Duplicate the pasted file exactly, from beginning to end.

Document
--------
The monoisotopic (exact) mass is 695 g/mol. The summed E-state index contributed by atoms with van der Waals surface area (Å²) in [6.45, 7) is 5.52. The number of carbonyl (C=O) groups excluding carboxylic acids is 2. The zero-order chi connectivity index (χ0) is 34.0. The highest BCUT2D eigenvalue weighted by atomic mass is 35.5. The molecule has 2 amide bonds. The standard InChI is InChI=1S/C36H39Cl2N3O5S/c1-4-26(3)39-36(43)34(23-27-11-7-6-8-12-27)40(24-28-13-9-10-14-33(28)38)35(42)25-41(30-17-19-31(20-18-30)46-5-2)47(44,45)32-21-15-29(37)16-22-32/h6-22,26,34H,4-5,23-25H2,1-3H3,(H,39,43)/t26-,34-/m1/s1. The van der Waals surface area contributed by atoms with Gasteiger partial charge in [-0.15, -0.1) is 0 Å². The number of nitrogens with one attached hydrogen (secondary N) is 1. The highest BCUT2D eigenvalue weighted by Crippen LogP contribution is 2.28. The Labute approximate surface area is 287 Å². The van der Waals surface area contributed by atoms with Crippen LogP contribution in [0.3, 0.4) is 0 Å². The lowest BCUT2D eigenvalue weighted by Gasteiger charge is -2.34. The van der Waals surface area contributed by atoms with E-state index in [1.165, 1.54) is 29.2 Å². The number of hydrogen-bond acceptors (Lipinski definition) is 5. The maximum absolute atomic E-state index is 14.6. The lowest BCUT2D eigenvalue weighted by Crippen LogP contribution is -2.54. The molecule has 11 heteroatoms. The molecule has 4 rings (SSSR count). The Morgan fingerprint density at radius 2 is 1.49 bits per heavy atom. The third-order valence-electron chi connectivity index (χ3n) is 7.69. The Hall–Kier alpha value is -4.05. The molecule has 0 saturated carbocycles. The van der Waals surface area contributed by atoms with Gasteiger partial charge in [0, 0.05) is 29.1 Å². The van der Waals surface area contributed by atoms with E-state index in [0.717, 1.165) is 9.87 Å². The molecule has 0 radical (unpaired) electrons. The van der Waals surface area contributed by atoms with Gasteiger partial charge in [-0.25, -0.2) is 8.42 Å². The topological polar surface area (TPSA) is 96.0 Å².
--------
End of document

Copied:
The monoisotopic (exact) mass is 695 g/mol. The summed E-state index contributed by atoms with van der Waals surface area (Å²) in [6.45, 7) is 5.52. The number of carbonyl (C=O) groups excluding carboxylic acids is 2. The zero-order chi connectivity index (χ0) is 34.0. The highest BCUT2D eigenvalue weighted by atomic mass is 35.5. The molecule has 2 amide bonds. The standard InChI is InChI=1S/C36H39Cl2N3O5S/c1-4-26(3)39-36(43)34(23-27-11-7-6-8-12-27)40(24-28-13-9-10-14-33(28)38)35(42)25-41(30-17-19-31(20-18-30)46-5-2)47(44,45)32-21-15-29(37)16-22-32/h6-22,26,34H,4-5,23-25H2,1-3H3,(H,39,43)/t26-,34-/m1/s1. The van der Waals surface area contributed by atoms with Gasteiger partial charge in [-0.15, -0.1) is 0 Å². The number of nitrogens with one attached hydrogen (secondary N) is 1. The highest BCUT2D eigenvalue weighted by Crippen LogP contribution is 2.28. The Labute approximate surface area is 287 Å². The van der Waals surface area contributed by atoms with Crippen LogP contribution in [0.3, 0.4) is 0 Å². The lowest BCUT2D eigenvalue weighted by Gasteiger charge is -2.34. The van der Waals surface area contributed by atoms with E-state index in [1.165, 1.54) is 29.2 Å². The number of hydrogen-bond acceptors (Lipinski definition) is 5. The maximum absolute atomic E-state index is 14.6. The lowest BCUT2D eigenvalue weighted by Crippen LogP contribution is -2.54. The molecule has 11 heteroatoms. The molecule has 4 rings (SSSR count). The Morgan fingerprint density at radius 2 is 1.49 bits per heavy atom. The third-order valence-electron chi connectivity index (χ3n) is 7.69. The Hall–Kier alpha value is -4.05. The molecule has 0 saturated carbocycles. The van der Waals surface area contributed by atoms with Gasteiger partial charge in [0, 0.05) is 29.1 Å². The van der Waals surface area contributed by atoms with E-state index in [0.717, 1.165) is 9.87 Å². The molecule has 0 radical (unpaired) electrons. The van der Waals surface area contributed by atoms with Gasteiger partial charge in [-0.25, -0.2) is 8.42 Å². The topological polar surface area (TPSA) is 96.0 Å².